There are a few surprise standouts, though. Elvish Spirit Guide’s pitch ability helps play early spells through Sphere of Resistance effects, as does Deathrite Shaman. Porcelain Legionnaire plays through Lodestone Golem and Thorn of Amethyst with no problems and has the added bonus of, not trading with, but killing Lodestone in combat! Bitterblossom likewise makes effectively infinite blockers for Workshops bigger, slower threats, buying time to find more permanent removal.
Vintage Dredge gets a bad reputation because of its dominant game-one plan of finding Bazaar of Baghdad with Serum Powder and mulligans and then just winning the game without much interaction. The Junk deck can actually win game one versus Dredge because of its three maindeck Grafdigger’s Cages, for which the Dredge deck might not even have maindeck answers. Deathrite Shaman and Wasteland can also slow Dredge down to buy some time.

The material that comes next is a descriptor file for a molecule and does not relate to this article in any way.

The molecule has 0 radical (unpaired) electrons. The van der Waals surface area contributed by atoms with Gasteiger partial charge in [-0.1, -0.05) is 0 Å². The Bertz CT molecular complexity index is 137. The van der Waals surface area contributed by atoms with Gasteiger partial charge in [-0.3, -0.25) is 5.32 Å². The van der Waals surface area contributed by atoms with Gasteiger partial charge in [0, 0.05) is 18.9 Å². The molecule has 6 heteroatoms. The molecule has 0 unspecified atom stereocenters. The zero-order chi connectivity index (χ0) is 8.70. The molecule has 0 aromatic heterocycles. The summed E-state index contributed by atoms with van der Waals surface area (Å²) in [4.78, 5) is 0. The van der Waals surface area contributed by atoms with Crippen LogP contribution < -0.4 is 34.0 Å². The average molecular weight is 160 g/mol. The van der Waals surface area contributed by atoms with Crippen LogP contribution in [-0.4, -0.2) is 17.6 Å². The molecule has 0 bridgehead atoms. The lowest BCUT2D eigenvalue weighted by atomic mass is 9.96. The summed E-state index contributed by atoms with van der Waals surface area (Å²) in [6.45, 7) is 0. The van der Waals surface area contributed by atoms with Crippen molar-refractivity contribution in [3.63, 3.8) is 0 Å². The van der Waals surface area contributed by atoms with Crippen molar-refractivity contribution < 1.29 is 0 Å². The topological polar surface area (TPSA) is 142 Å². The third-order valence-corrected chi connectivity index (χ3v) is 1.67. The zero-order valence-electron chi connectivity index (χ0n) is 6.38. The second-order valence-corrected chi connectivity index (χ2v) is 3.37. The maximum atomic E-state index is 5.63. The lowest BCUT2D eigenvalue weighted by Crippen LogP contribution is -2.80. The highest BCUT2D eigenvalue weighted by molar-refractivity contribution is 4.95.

Postboard, Rest in Peace can completely take over the match against Dredge. Not only does it empty the opponent’s graveyard, but it also keeps them from loading the graveyard in the future. (Works great against Tarmogoyfs too!) The trick, though, is to find the Rest in Peace and then be able to win before they have removal for it. Usually in this deck that means having multiple pieces of legitimate hate, since you can’t protect things with counters.